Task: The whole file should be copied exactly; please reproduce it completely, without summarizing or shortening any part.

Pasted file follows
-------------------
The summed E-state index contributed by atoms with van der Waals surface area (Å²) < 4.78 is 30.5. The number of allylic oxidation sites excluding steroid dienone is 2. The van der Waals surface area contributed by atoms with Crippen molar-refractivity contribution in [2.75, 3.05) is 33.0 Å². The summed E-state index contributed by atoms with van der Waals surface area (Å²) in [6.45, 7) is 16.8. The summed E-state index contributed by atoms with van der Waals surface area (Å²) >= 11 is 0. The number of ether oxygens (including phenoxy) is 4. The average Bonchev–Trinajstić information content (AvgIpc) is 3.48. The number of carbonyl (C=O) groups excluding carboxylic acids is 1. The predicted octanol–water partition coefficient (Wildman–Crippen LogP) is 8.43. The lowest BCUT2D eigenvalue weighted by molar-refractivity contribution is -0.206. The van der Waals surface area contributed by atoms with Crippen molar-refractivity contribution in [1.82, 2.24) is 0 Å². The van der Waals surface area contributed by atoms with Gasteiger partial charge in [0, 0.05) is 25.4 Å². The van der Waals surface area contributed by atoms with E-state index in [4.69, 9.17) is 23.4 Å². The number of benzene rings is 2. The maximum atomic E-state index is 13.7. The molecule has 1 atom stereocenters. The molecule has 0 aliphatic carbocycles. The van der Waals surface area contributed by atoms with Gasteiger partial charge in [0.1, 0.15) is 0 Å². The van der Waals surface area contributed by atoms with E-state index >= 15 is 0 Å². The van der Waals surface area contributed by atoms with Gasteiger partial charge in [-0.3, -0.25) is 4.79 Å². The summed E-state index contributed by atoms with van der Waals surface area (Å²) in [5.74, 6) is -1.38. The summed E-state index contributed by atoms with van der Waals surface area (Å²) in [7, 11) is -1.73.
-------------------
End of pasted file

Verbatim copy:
The summed E-state index contributed by atoms with van der Waals surface area (Å²) < 4.78 is 30.5. The number of allylic oxidation sites excluding steroid dienone is 2. The van der Waals surface area contributed by atoms with Crippen molar-refractivity contribution in [2.75, 3.05) is 33.0 Å². The summed E-state index contributed by atoms with van der Waals surface area (Å²) in [6.45, 7) is 16.8. The summed E-state index contributed by atoms with van der Waals surface area (Å²) >= 11 is 0. The number of ether oxygens (including phenoxy) is 4. The average Bonchev–Trinajstić information content (AvgIpc) is 3.48. The number of carbonyl (C=O) groups excluding carboxylic acids is 1. The predicted octanol–water partition coefficient (Wildman–Crippen LogP) is 8.43. The lowest BCUT2D eigenvalue weighted by molar-refractivity contribution is -0.206. The van der Waals surface area contributed by atoms with Crippen molar-refractivity contribution in [1.82, 2.24) is 0 Å². The van der Waals surface area contributed by atoms with Gasteiger partial charge in [0, 0.05) is 25.4 Å². The van der Waals surface area contributed by atoms with E-state index in [4.69, 9.17) is 23.4 Å². The number of benzene rings is 2. The maximum atomic E-state index is 13.7. The molecule has 1 atom stereocenters. The molecule has 0 aliphatic carbocycles. The van der Waals surface area contributed by atoms with Gasteiger partial charge in [0.1, 0.15) is 0 Å². The van der Waals surface area contributed by atoms with E-state index >= 15 is 0 Å². The van der Waals surface area contributed by atoms with Gasteiger partial charge in [-0.3, -0.25) is 4.79 Å². The summed E-state index contributed by atoms with van der Waals surface area (Å²) in [5.74, 6) is -1.38. The summed E-state index contributed by atoms with van der Waals surface area (Å²) in [7, 11) is -1.73.